In November, Leevers Supermarkets, Inc., became a PFMA member, adding 14 Save A Lot stores from the Philadelphia area to the association.
Earlier this year, the Colorado-based Leevers Supermarkets acquired the Philadelphia stores. Leevers is a family-owned chain that also operates Save A Lots and Colorado Ranch Markets stores in Colorado.
Leevers has been in business for 75 years. The acquition of Philadelphia Save A Lots essentially doubled the company’s size.
Describing the last quarter of the year at High’s as busy is an understatement. Meghan Mattern, advertising and social media manager for Carroll Motor Fuels and High’s, has a packed schedule and is constantly on the road.
But it’s a “busy” that she loves because—as neighborhood stores—her days are filled with events that invest in the communities they serve. High’s holds numerous fundraisers, Christmas tree lightings, breakfasts with Santa and an annual Manager Summit among other events that give back to its neighborhoods and employees.
“We try really hard to create a positive culture,” Mattern said. “We put our best foot forward. Even at the corporate level, we really try to be an example.”
High’s, a new PFMA member since October, is a Maryland-based convenience store chain known for its high-quality food service. Although most of its 54 stores operate in the Baltimore, Md., area, they also have locations in Mount Joy, Columbia, Lititz and Emigsville, Pa.
With a history that dates back nearly 100 years, High’s first started as a Mid-Atlantic ice cream store chain that eventually evolved into convenience stores. The hand-dipped ice cream and shakes are still available in stores today, featuring popular flavors like Heritage Strawberry, Mad Cow Fudge and Butter Pecan. High’s made-from-scratch ice cream is definitely a draw for customers, Mattern said.
“It’s almost nostalgic. It’s easy to build off nostalgia. Local customers look forward to the ice cream and eggnog,” she said.
In fact, it’s not unusual for customers to drive a few hours with a cooler to pick up their favorite sweet treat around the holidays. Previously, High’s operated stores in the Virginia and Washington, D.C., areas, and several past customers still make the trek up.
In addition to its ice cream, High’s offers a variety of popular foods at most locations—such as hand-breaded fried chicken, craft pizzas, premium coffees, breakfast sandwiches and more—with expanded menus soon coming to all stores.Convenience stores continue raising the food service bar, and High’s is all in—they recently debuted a premium jumbo lump crab cake sandwich and a pit beef sandwich at select locations.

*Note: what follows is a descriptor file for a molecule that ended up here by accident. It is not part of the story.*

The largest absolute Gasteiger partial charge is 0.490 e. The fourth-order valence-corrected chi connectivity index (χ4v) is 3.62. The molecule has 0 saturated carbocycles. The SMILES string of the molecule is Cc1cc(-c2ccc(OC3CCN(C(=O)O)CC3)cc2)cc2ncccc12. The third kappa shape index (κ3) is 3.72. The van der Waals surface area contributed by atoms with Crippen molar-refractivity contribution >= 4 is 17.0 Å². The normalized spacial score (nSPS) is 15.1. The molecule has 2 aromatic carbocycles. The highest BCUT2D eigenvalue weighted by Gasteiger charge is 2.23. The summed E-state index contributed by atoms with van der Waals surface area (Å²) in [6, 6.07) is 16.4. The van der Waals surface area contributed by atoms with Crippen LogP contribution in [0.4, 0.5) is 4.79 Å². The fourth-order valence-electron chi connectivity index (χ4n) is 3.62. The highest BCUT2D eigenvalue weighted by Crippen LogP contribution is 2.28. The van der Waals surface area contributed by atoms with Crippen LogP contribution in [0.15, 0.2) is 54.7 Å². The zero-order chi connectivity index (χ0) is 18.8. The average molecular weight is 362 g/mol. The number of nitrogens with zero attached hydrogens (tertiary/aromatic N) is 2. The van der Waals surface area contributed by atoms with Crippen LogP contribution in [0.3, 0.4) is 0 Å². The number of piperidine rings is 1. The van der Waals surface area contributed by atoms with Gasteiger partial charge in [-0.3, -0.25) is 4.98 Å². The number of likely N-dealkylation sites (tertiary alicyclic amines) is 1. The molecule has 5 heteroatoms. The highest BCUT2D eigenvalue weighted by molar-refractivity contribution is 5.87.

“It’s always interesting to see what c-stores will come up with and are willing to try,” Mattern said.
Beyond quality food service, High’s stands out because of its people, Mattern said. The High’s team provides friendly service with a smile. “We have a great talent acquisition team that spends a lot of time training our managers. They work very hard to empower them.”
The family feel and team environment is authentic, she said, and it was a huge benefit during the height of the COVID-19 pandemic. When reflecting on the challenges of the past 18 months, one of Mattern’s coworkers said, “There will always be challenges. It’s nothing we can’t overcome as a team.”
“We would not have gotten through it without each other,” she added. “COVID opened our eyes to that. We really have to work as a team if we want to succeed.”
Although COVID presented plenty of problems, it also provided new opportunities. Gas stations and convenience stores sometimes find it hard to shake the stigma over cleanliness issues, Mattern said. So High’s Stores took an extra step to earn a new Safe Shop Assured™ Certification—a direct results of the pandemic.
C-stores can earn the certification after completing a 10-point checklist of essential safety measures. High’s Operations team worked diligently to earn the certification, Mattern said. A diverse board of retailers, suppliers and industry experts ensure that the stores are well maintained, clean and ready for customers. “We take pride in our store conditions. It’s definitely something we try hard to let our customers know.”
What gets Mattern most excited is the work they accomplish for the community. One of her favorite projects is the Keep the Change Program. The round-up campaign benefits Central Pennsylvania and Maryland foodbanks. In the month of November, the program raised $13,000.
“We’re thrilled with that. We’re proud of our managers for making that happen.”
For more than 30 years, Carroll Fuel and now High’s raised funds for Johns Hopkins Children’s Center through an annual golf outing. This past year, the outing raised $30,000, which was then matched by the company.
Mattern said High’s also contributes to the Red Cross for disaster relief, created care packages to distribute to area hospitals, supported local schools and held a friendly ice cream sundae building contest between local firefighters and police officers. This time of year, store managers look forward to hosting a variety of holiday festivities in their communities.
Whether working through challenges, trying new things or collaborating with the community, Mattern said it happens because the company invests in its team and surrounding neighborhoods. It’s an environment that the customers can feel, too, and one they are happy to bring to Pennsylvania.
“Family here is huge. Family is important, and our atmosphere reflects that,” Mattern said.
What are your top three legislative priorities in 2022? If you follow the actions of the legislature, early 2022 will be dominated by conversations and actions around redistricting. The legislature must approve a new Congressional map, which will feature one less district after the census, and the legislative reapportionment commission will produce districts for the Pennsylvania Senate and House of Representatives. Additionally, the budget process will start in February. Those big-ticket items are important, but they are not our only important priorities right now.